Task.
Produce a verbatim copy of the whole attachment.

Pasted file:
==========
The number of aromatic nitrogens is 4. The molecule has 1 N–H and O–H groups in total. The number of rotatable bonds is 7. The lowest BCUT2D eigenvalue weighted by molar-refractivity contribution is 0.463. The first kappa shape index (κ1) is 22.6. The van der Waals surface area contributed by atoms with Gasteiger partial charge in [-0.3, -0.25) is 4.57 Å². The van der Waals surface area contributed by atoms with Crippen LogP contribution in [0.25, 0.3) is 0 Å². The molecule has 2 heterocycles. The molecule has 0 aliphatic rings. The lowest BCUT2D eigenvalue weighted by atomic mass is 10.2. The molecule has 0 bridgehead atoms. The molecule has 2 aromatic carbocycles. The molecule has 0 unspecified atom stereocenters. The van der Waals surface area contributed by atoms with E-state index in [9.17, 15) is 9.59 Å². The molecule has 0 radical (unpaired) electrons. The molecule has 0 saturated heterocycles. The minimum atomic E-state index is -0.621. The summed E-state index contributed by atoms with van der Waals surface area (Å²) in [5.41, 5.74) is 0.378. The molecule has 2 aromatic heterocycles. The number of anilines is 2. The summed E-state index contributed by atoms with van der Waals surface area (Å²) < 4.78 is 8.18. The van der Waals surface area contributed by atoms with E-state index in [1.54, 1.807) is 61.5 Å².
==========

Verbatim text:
The number of aromatic nitrogens is 4. The molecule has 1 N–H and O–H groups in total. The number of rotatable bonds is 7. The lowest BCUT2D eigenvalue weighted by molar-refractivity contribution is 0.463. The first kappa shape index (κ1) is 22.6. The van der Waals surface area contributed by atoms with Gasteiger partial charge in [-0.3, -0.25) is 4.57 Å². The van der Waals surface area contributed by atoms with Crippen LogP contribution in [0.25, 0.3) is 0 Å². The molecule has 2 heterocycles. The molecule has 0 aliphatic rings. The lowest BCUT2D eigenvalue weighted by atomic mass is 10.2. The molecule has 0 bridgehead atoms. The molecule has 2 aromatic carbocycles. The molecule has 0 unspecified atom stereocenters. The van der Waals surface area contributed by atoms with E-state index in [9.17, 15) is 9.59 Å². The molecule has 0 radical (unpaired) electrons. The molecule has 0 saturated heterocycles. The minimum atomic E-state index is -0.621. The summed E-state index contributed by atoms with van der Waals surface area (Å²) in [5.41, 5.74) is 0.378. The molecule has 2 aromatic heterocycles. The number of anilines is 2. The summed E-state index contributed by atoms with van der Waals surface area (Å²) < 4.78 is 8.18. The van der Waals surface area contributed by atoms with E-state index in [1.54, 1.807) is 61.5 Å².